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Free bureaucrats from politicians: CEC
Josy Joseph in New Delhi |
July 30, 2003 17:37 IST
Last Updated: July 30, 2003 20:17 IST
After facing the ire of sundry politicians, now it is adulation. But James Michael Lyngdoh's famous stiff upper lip is still holding on.
That, however, hasn't prevented this miser with words to speak his mind out on his impressions about Indian politics, bureaucracy, election commission and the current talk of the town -- Ramon Magsaysay Award.
Admitting that he has not been impressed with even a single politician, Lyngdoh said the bureaucracy should be freed from politicians to bring down bureaucratic corruption. "If you are getting exposed too much to politicians you are bound to be corrupt," Lyngdoh told rediff.com.
"This is true of any set of politicians, there is not much difference between them."
"If you are getting exposed to them for too long, you will get cancer," he said. "If you are an ordinary bureaucrat you are working under politicians all the time that makes all the difference."
"If all these people (bureaucrats) could be freed from transfers and postings, it will be a different situation all together," he said. "We get very good work from the same bureaucracy during elections. We get very good work. But obviously we treat them differently. If you follow certain norms, then you get good work otherwise you won't."
The Magsaysay award, Lyngdoh said, is also recognition of the free and fair election that the Election Commission was able to carry out in Gujarat and Jammu and Kashmir. The Commission, he added, was able to do a good job in the two states because of the important role the media played.
Asked about the harsh criticism that BJP, especially Narendra Modi, mounted against him during Gujarat election, Lyngdoh said he doesn't regret anything that he did as the Chief Election Commissioner and doesn't hold a grudge against any particular individual.
"I don't get into personal things against anyone. I just do my job that is all," Lyngdoh said. Some people, he admitted, might read the award as an indication of the stand that he took during the election to Gujarat and Jammu and Kashmir.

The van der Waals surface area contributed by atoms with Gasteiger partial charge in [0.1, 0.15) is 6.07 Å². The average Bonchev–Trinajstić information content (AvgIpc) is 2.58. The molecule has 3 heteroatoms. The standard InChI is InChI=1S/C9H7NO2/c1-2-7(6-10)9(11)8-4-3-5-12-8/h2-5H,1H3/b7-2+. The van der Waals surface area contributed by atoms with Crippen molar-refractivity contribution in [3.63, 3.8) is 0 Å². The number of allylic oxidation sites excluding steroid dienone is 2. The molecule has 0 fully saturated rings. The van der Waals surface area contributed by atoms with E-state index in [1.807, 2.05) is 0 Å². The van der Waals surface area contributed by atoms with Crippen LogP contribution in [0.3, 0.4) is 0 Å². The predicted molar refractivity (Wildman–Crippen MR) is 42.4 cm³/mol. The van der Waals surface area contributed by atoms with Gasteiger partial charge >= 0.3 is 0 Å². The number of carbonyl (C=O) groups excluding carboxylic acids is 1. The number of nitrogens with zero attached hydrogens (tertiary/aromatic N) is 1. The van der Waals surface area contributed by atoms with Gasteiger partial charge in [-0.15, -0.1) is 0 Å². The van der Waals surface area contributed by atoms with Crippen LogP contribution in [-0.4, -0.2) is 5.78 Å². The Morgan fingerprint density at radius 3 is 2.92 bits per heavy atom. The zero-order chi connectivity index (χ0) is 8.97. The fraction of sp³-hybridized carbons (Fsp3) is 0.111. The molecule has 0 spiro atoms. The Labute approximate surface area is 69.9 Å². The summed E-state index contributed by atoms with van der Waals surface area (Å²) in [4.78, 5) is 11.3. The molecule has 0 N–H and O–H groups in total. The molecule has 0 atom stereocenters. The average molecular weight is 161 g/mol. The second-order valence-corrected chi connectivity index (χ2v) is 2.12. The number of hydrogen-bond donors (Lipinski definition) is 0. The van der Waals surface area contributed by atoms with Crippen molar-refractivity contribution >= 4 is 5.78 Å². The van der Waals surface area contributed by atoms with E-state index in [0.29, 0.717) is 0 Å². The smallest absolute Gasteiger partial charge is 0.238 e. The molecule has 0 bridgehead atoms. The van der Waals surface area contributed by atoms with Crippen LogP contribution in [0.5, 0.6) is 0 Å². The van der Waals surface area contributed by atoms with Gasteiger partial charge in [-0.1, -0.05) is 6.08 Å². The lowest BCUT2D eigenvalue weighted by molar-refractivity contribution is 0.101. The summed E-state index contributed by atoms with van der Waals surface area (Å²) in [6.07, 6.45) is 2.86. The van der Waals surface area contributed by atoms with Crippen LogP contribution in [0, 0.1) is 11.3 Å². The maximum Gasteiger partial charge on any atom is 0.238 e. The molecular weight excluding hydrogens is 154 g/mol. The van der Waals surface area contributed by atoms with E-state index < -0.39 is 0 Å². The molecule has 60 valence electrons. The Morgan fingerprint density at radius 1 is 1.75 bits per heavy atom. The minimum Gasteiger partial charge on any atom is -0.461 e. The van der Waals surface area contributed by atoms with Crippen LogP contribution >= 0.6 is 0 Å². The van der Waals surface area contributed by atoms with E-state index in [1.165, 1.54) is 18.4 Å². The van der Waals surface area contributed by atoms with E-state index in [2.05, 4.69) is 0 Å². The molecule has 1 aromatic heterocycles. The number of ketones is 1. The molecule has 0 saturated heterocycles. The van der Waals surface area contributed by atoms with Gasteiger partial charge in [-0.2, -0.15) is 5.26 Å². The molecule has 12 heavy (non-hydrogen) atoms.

Asked if his tough stand went ultimately in favour of Modi, he said, "They could have favoured, they could have gone against himů we gave them credibility, to people who have won the election."
"Whoever had to win won, we have nothing against that. Somebody has to win somebody has to lose. That is none of our business," Lyngdoh said.
He said it is only in his present post that the media gave attention to what he has been doing all his life. "In fact I have been doing this all my life, but this time one gets recognition from you people. You were not there on earlier occasions so what one did went unnoticed," Lyngdoh said, recollecting his days as a bureaucrat in Bihar.
When asked if the award was recognition that he didn't get in India, Lyngdoh retorted, "I certainly will not say that because all of you gave me more recognition that I deserve."
Lyngdoh said he and his wife have recently completed construction of their house in Hyderabad, the southern city where he plans to settle down after retiring in February next year.
In a lighter vein the CEC said he would be busy looking afteráhis three dogs, when asked about his future plans.
Lyngdoh admitted the award, with sizeable money attached to it, looked 'eccentric' to him and has not given thought about what do it.
He said the election commission was preparing for the next bout of elections. Uttar Pradesh, Bihar and Tamil Nadu figured high in his list of states with bad electoral practices.
He said it would take much time for improving the quality of electoral rolls. "Electoral roll in most parts is not as clean as it should be. It will take many years to bring it to standard because everybody wants to cheat."
To be a good CEC, he said, "You have to be honest with yourself. And you shouldn't be bothered about other people. You do what you think is right."
The award is also recognition of the fairness of election commission, he said.